Educational software, apps, and games–much like other technologies applied in classrooms–have great potential to promote student learning. These tools broaden students’ knowledge in several subject areas. Generally speaking, software lays the foundation for the apps and games. Countless categories of educational software–such as Skills-based Learning, Productivity, Visual Thinking and Concept Mapping, and Simulations and Virtual Reality–perform different functions, and stimulate different styles of learning in the classroom. Depending on the type of software, apps and games are purposefully incorporated into lessons as “enhancers” and, of course, to keep the students engaged without getting bored. Numerous different types of software, apps, and games are used in conjunction with each other to foster an efficient learning environment for students.
Unlike traditional teaching methods, academic software, apps, and games promote individualized learning by encouraging students to learn at their own pace, without feeling subordinate to their peers. These technologies also diversify the ways in which students learn the material. For example, some students may find it beneficial to learn math by playing games online, using sites such as Weebly, or Mr. Nussbaum, while others prefer to use apps on devices that accommodate them, such as Visnos. These specialized, digital tools are highly accessible, and allow students to master the specified subject areas taught during class-time both inside and outside of the classroom.
As a future elementary educator, I believe incorporating technologies, such as games and apps, is extremely advantageous to young children learning an assortment of different subjects. Before the students start diving into these new technologies, they must first learn how to properly utilize these tools. Elementary students, especially in the lower grade levels, are notorious for this behavior. A recurring theme in my last couple blogs—Digital Citizenship—is highly important for students of this age, and it cannot be stressed enough. These kids are so young and inexperienced with these new forms of technologies, that the likelihood of their security being breached is very high. Prior to students adopting these technologies inside the classroom, they must learn both how to correctly use them, without abusing the privilege.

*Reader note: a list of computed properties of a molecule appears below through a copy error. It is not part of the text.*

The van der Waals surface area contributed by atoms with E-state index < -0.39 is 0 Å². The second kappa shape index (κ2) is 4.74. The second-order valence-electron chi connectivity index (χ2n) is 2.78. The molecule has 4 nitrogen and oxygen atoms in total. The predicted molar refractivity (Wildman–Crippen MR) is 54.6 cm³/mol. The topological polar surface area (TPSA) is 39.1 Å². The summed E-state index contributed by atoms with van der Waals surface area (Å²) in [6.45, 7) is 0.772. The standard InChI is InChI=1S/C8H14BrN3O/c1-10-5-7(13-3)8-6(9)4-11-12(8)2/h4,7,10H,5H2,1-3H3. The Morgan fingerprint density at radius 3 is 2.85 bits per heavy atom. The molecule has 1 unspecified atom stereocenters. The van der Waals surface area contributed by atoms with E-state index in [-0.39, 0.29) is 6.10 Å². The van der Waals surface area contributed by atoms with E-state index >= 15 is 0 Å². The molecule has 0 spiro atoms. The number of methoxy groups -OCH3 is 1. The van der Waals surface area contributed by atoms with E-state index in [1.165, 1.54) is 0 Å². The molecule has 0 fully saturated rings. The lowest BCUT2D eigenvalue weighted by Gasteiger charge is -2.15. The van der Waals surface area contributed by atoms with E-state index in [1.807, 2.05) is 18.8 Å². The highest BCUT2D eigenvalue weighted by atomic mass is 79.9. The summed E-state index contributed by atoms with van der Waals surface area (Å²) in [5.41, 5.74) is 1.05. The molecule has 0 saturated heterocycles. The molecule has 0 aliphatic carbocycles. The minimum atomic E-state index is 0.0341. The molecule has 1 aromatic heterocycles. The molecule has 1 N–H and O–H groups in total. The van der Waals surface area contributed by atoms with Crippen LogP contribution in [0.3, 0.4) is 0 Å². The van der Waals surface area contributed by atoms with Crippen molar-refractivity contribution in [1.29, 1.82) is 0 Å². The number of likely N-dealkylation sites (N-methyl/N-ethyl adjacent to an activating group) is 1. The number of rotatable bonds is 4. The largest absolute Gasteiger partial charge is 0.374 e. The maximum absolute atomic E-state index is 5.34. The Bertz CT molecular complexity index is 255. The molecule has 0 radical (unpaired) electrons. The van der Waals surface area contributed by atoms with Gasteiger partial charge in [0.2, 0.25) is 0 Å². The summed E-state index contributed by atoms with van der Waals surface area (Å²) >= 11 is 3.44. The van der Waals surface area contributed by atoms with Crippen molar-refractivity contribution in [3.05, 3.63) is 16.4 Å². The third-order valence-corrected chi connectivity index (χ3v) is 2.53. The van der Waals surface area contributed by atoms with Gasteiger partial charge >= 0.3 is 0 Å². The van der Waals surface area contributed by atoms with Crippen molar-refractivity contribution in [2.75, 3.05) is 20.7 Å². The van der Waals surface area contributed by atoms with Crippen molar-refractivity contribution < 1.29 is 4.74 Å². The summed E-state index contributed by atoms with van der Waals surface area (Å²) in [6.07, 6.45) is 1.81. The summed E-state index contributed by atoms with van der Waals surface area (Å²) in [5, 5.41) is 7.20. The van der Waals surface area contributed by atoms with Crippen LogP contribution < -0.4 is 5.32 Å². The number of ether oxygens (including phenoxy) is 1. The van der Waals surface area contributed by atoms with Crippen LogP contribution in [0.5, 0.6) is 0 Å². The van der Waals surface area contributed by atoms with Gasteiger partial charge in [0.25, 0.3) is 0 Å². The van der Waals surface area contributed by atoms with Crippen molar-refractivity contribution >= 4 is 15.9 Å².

Once students develop a sense of familiarity with these technologies, it’s time to play! After learning about different kinds of software, apps, and games, I have a better sense of which will be the most constructive to exercise in the classroom. Presumably, elementary students will not be highly accustomed to these categories of technology, so I plan on keeping them simple to navigate, while enhancing the overall lesson and helping the students to learn. Take reading fluency and creative writing, for example: Without technology, students will most likely be assessed by reading from an informational prompt assigned by the teacher, or writing a short story using sensory words and colorful language.
Technology allows students to go “above and beyond” on assignments. ColARmix is one of many examples (and personally, my favorite) on how students can enhance their creative writing skills. ColARmix turns students’ coloring pages into a 3D image that performs specific tasks, depending on the picture. Students then present their pictures with its movements in front of the class, creating a story to accompany it.
To help students with reading fluency, I will have my students use Flocabulary, which is an interactive tool that allows students read about a specific topic–for example, the Industrial Revolution—and the app will transform their words into a Hip-Hop Remix. This makes students learn the material while they enjoy and learn their songs.
Several forms of software, apps, and games help promote student learning in a number of ways. Looking forward to my teaching career in the future, it is of utmost importance that the technology being incorporated into my classroom will improve the lessons as well as the students’ knowledge. Personally, I would prefer if the digital tools I employ in the classroom are entertaining to the class. I believe that the earlier students engage with these technologies, the sooner they will learn to love learning, and become eager to explore new concepts on their own.